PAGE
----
Existence and Uniqueness For ODE

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Homework Statement:
1. For which initial points exists a solution in some interval containing x-naught?
2. For which initial points exists a unique solution in some interval containing x-naught?
Relevant Equations:
Existence and Uniqueness
I'm new to learning about ODE's and I just want to make sure I am on the right track and understanding everything properly.

We have our ODE which is y' = 6x3(y-1)1/6 with y(x0)=y0.

I know that existence means that if f is continuous on an open rectangle that contains (x0, y0) then the IVP has at least one solution on some open subinterval of (a,b) that contains x0. Uniqueness is when f and fy are continuous on the rectangle then we will have a unique solution on some open subinterval of (a,b) that contains x0.

Here is my attempt at a solution for the questions:

1. y' = 6x3(y-1)1/6 is continuous for all x∈R and all y∈R, thus there is a solution for all (x0, y0) according to the theorem of existence.

2. Since fy = x3/(y-1)5/6 is continuous for all x∈R and all y∈R except for y = 1 we see there is a unique solution on some open interval containing x0 for all (x0, y0) except when y = 1.

Could someone please check this over to see if I have the right idea and if this is correct? Thank you.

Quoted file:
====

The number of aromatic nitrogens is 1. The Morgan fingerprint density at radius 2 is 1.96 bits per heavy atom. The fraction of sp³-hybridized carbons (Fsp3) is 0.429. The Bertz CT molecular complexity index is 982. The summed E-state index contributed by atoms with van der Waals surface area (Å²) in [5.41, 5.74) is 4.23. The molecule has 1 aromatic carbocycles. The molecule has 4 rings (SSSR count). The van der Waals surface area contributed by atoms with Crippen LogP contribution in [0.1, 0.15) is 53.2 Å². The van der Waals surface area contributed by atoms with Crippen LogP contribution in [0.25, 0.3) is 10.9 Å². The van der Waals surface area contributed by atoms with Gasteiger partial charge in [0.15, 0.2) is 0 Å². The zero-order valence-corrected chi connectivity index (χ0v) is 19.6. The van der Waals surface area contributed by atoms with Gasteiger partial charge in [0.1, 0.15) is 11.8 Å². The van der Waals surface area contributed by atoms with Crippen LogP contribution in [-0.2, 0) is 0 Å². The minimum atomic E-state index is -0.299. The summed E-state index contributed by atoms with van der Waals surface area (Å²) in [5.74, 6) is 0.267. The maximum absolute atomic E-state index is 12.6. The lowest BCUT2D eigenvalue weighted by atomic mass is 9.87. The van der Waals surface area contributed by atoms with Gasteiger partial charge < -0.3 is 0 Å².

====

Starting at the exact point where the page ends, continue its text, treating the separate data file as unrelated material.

Answers and Replies

  • #2
haruspex
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if f is continuous
What is f in this context?
Some of your post reads as though you are considering some function f of x and y (continuous on a rectangle, etc.) but in the question there is only that y is a function of x.
 
  • #3
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Sorry I should've been more clear y' = 6x3(y-1)1/6 and f(x,y) = 6x3(y-1)1/6 and then fy is the partial derivative. So "if f is continuous" pertains to f(x,y).
 
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haruspex
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Sorry I should've been more clear y' = 6x3(y-1)1/6 and f(x,y) = 6x3(y-1)1/6 and then fy is the partial derivative. So "if f is continuous" pertains to f(x,y).
Then all looks ok except that the ODE cannot apply for y<1.
 
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  • #5
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Then all looks ok except that the ODE cannot apply for y<1.
Sorry this is for uniqueness right? Thank you though.
 
  • #6
haruspex
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Sorry this is for uniqueness right? Thank you though.
No, for existence.
The ODE is only defined for y≥1, so you cannot really say that a solution exists for the point (0,0).
 
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  • #7
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No, for existence.
The ODE is only defined for y≥1, so you cannot really say that a solution exists for the point (0,0).
Oh okay, sorry I got a bit confused, I understand now. Thank you for the help.
 

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